North Carolina Gov. Roy Cooper joined a growing number of public officials calling for Virginia Gov. Ralph Northam to resign after a racist photo in his 1984 yearbook album was made public.
“This is a reprehensible picture that is deeply disappointing and I know must come with pain beyond what many of us can even understand,” Cooper said on Saturday in a statement shared on his social media pages.
“Resignation is the only way forward.”
Northam, who is a Democrat like Cooper, is facing pressure to resign from his office after a picture of a man in blackface and another man in Ku Klux Klan robes was revealed on Friday. The picture appeared on his personal page in the 1984 yearbook for Eastern Virginia Medical School, but it is not clear who the people in the photo are, and Northam now says neither is him.
During a press conference on Saturday, Northam reiterated that he did not believe he was in the photo — and noted that it was not uncommon for the wrong photographs to be put onto a page in yearbooks. However, Northam went on to admit that he once went to a dance competition around the same time period in black face. Northam said he was dressing as Michael Jackson for the dance competition and used shoe polish to darken his features for the competition.
Former Virginia Gov. Terry McAuliffe, whom Northam served under as lieutenant governor, has also called on Northam to resign, according to The Virginian-Pilot.
Northam apologized on Friday night for the photo, but by Saturday morning began to backtrack and said he did not think that it was him in the picture and that he would not resign, The New York Times reported.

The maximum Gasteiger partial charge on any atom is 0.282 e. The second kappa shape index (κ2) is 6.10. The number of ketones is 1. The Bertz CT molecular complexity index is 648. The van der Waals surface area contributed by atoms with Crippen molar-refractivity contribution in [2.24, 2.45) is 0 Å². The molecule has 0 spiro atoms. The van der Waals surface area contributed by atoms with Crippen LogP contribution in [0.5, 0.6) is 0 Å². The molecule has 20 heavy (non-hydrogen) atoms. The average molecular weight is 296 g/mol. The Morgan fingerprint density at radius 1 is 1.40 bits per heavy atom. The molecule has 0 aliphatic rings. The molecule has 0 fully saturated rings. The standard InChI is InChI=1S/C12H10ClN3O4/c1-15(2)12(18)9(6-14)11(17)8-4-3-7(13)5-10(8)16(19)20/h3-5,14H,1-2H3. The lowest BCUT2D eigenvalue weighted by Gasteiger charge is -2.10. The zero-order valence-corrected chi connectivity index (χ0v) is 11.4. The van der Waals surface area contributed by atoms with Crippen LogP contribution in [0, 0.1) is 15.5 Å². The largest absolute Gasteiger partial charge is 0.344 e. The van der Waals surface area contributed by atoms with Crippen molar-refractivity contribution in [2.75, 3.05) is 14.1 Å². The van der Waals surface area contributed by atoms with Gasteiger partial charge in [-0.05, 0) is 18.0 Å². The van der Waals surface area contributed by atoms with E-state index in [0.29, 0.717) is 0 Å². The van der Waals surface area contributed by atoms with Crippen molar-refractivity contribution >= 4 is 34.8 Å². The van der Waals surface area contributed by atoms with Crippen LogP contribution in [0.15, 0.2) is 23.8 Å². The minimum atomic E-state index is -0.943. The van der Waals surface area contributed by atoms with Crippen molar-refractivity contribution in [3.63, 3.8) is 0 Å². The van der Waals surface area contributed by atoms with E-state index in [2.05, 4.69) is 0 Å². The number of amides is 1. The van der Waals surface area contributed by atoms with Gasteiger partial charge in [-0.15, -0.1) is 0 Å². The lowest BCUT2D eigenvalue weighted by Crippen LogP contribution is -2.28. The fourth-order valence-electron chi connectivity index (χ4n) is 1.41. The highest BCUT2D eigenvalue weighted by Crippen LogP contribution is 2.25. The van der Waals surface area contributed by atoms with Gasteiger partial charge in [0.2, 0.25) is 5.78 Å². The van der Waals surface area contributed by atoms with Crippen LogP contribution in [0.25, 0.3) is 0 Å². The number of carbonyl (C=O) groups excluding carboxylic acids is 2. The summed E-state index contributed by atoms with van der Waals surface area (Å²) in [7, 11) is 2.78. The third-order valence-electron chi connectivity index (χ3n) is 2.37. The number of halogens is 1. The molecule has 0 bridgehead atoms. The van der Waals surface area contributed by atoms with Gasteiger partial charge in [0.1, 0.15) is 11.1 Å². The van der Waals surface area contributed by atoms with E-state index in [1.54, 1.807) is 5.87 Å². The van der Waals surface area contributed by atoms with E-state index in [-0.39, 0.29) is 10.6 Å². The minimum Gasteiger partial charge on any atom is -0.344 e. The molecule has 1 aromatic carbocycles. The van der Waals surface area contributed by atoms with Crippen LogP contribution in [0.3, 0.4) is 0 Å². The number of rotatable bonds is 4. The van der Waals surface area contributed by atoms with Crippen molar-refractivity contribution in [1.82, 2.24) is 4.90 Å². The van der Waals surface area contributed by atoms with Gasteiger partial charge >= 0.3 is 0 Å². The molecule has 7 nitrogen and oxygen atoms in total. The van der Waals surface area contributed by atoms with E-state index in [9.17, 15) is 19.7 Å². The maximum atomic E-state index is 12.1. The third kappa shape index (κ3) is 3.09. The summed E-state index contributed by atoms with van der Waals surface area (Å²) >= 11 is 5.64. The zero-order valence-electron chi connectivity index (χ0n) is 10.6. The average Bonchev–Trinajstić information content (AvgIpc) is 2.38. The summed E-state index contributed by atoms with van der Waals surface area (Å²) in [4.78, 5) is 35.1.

On Friday night, Northam had seemed to indicate that he was in the photo.
“I am deeply sorry for the decision I made to appear as I did in this photo and for the hurt that decision caused then and now,” Northam said in a video, The Virginian-Pilot reported.
If Northam does resign, the next in line to be governor of Virginia is lieutenant governor Justin Fairfax.
Fairfax, who is African-American, has several North Carolina connections.
He is an alumnus of Duke University, where he graduated with a degree in public policy studies in 2000, The New York Times reported.
And he was also a staffer for former North Carolina Democratic Sen. John Edwards, The Associated Press reported.
In a statement on Saturday, Fairfax said he was “shocked” by the images, but did not call on Northam to resign.
“While his career has been marked by service to children, soldiers and constituents, I cannot condone the actions from his past that, at the very least, suggest a comfort with Virginia’s darker history of white supremacy, racial stereotyping and intimidation,” Fairfax said, according to the Richmond Times-Dispatch.